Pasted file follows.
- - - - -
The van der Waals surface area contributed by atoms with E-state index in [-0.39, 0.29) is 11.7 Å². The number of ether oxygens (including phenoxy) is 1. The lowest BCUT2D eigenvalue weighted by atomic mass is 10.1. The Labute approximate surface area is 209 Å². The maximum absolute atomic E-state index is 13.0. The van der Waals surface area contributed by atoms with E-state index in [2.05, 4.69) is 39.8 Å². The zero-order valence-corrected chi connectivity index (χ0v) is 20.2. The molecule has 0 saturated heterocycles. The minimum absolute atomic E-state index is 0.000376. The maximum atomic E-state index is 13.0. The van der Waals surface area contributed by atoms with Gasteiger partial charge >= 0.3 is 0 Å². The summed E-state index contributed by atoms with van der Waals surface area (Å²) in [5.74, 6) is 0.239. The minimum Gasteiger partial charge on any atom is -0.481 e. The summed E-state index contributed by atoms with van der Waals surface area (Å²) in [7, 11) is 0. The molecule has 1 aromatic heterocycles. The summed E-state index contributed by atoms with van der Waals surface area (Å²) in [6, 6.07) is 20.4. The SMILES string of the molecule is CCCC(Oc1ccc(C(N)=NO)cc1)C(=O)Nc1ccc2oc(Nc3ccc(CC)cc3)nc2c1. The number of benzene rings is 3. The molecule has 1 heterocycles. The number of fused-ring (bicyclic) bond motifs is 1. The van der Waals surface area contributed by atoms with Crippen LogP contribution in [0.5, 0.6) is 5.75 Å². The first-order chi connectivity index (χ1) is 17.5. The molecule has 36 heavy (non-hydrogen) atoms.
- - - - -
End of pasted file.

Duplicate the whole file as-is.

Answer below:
The van der Waals surface area contributed by atoms with E-state index in [-0.39, 0.29) is 11.7 Å². The number of ether oxygens (including phenoxy) is 1. The lowest BCUT2D eigenvalue weighted by atomic mass is 10.1. The Labute approximate surface area is 209 Å². The maximum absolute atomic E-state index is 13.0. The van der Waals surface area contributed by atoms with E-state index in [2.05, 4.69) is 39.8 Å². The zero-order valence-corrected chi connectivity index (χ0v) is 20.2. The molecule has 0 saturated heterocycles. The minimum absolute atomic E-state index is 0.000376. The maximum atomic E-state index is 13.0. The van der Waals surface area contributed by atoms with Gasteiger partial charge >= 0.3 is 0 Å². The summed E-state index contributed by atoms with van der Waals surface area (Å²) in [5.74, 6) is 0.239. The minimum Gasteiger partial charge on any atom is -0.481 e. The summed E-state index contributed by atoms with van der Waals surface area (Å²) in [7, 11) is 0. The molecule has 1 aromatic heterocycles. The summed E-state index contributed by atoms with van der Waals surface area (Å²) in [6, 6.07) is 20.4. The SMILES string of the molecule is CCCC(Oc1ccc(C(N)=NO)cc1)C(=O)Nc1ccc2oc(Nc3ccc(CC)cc3)nc2c1. The number of benzene rings is 3. The molecule has 1 heterocycles. The number of fused-ring (bicyclic) bond motifs is 1. The van der Waals surface area contributed by atoms with Crippen LogP contribution in [0.5, 0.6) is 5.75 Å². The first-order chi connectivity index (χ1) is 17.5. The molecule has 36 heavy (non-hydrogen) atoms.